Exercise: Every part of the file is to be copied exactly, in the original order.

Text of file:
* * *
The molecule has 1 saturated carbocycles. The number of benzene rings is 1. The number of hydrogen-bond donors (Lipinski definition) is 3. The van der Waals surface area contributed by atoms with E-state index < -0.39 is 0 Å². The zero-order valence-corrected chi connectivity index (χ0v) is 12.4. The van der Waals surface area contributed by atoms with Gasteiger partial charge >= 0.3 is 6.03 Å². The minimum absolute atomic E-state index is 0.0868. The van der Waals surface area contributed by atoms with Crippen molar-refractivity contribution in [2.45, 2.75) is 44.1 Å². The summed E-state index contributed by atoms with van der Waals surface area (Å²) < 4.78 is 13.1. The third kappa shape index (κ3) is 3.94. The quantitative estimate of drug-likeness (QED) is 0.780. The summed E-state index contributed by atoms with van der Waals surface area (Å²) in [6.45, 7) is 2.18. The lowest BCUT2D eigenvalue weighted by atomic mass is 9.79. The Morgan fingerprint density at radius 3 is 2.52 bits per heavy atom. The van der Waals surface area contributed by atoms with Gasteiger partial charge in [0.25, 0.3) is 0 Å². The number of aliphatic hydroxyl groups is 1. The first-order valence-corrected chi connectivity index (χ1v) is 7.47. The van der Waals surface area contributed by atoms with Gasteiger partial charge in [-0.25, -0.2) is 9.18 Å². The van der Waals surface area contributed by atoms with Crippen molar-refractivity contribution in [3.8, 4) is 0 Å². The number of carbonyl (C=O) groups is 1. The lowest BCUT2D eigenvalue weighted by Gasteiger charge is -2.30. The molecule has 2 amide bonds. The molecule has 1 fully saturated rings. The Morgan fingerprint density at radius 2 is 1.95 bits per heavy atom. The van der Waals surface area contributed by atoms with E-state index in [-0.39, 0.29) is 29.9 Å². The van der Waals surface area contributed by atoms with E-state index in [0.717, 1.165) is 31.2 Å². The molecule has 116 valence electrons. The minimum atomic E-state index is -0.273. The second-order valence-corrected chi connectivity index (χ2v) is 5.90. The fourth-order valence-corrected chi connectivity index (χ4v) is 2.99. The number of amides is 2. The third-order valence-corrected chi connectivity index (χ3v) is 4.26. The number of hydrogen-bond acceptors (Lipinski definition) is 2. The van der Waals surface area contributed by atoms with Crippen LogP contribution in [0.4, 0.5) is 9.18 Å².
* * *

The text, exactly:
The molecule has 1 saturated carbocycles. The number of benzene rings is 1. The number of hydrogen-bond donors (Lipinski definition) is 3. The van der Waals surface area contributed by atoms with E-state index < -0.39 is 0 Å². The zero-order valence-corrected chi connectivity index (χ0v) is 12.4. The van der Waals surface area contributed by atoms with Gasteiger partial charge >= 0.3 is 6.03 Å². The minimum absolute atomic E-state index is 0.0868. The van der Waals surface area contributed by atoms with Crippen molar-refractivity contribution in [2.45, 2.75) is 44.1 Å². The summed E-state index contributed by atoms with van der Waals surface area (Å²) < 4.78 is 13.1. The third kappa shape index (κ3) is 3.94. The quantitative estimate of drug-likeness (QED) is 0.780. The summed E-state index contributed by atoms with van der Waals surface area (Å²) in [6.45, 7) is 2.18. The lowest BCUT2D eigenvalue weighted by atomic mass is 9.79. The Morgan fingerprint density at radius 3 is 2.52 bits per heavy atom. The van der Waals surface area contributed by atoms with Gasteiger partial charge in [0.25, 0.3) is 0 Å². The number of aliphatic hydroxyl groups is 1. The first-order valence-corrected chi connectivity index (χ1v) is 7.47. The van der Waals surface area contributed by atoms with Gasteiger partial charge in [-0.25, -0.2) is 9.18 Å². The van der Waals surface area contributed by atoms with Crippen molar-refractivity contribution in [3.8, 4) is 0 Å². The number of carbonyl (C=O) groups is 1. The lowest BCUT2D eigenvalue weighted by Gasteiger charge is -2.30. The molecule has 2 amide bonds. The molecule has 1 fully saturated rings. The Morgan fingerprint density at radius 2 is 1.95 bits per heavy atom. The van der Waals surface area contributed by atoms with E-state index in [-0.39, 0.29) is 29.9 Å². The van der Waals surface area contributed by atoms with E-state index in [0.717, 1.165) is 31.2 Å². The molecule has 116 valence electrons. The minimum atomic E-state index is -0.273. The second-order valence-corrected chi connectivity index (χ2v) is 5.90. The fourth-order valence-corrected chi connectivity index (χ4v) is 2.99. The number of amides is 2. The third-order valence-corrected chi connectivity index (χ3v) is 4.26. The number of hydrogen-bond acceptors (Lipinski definition) is 2. The van der Waals surface area contributed by atoms with Crippen LogP contribution in [0.4, 0.5) is 9.18 Å².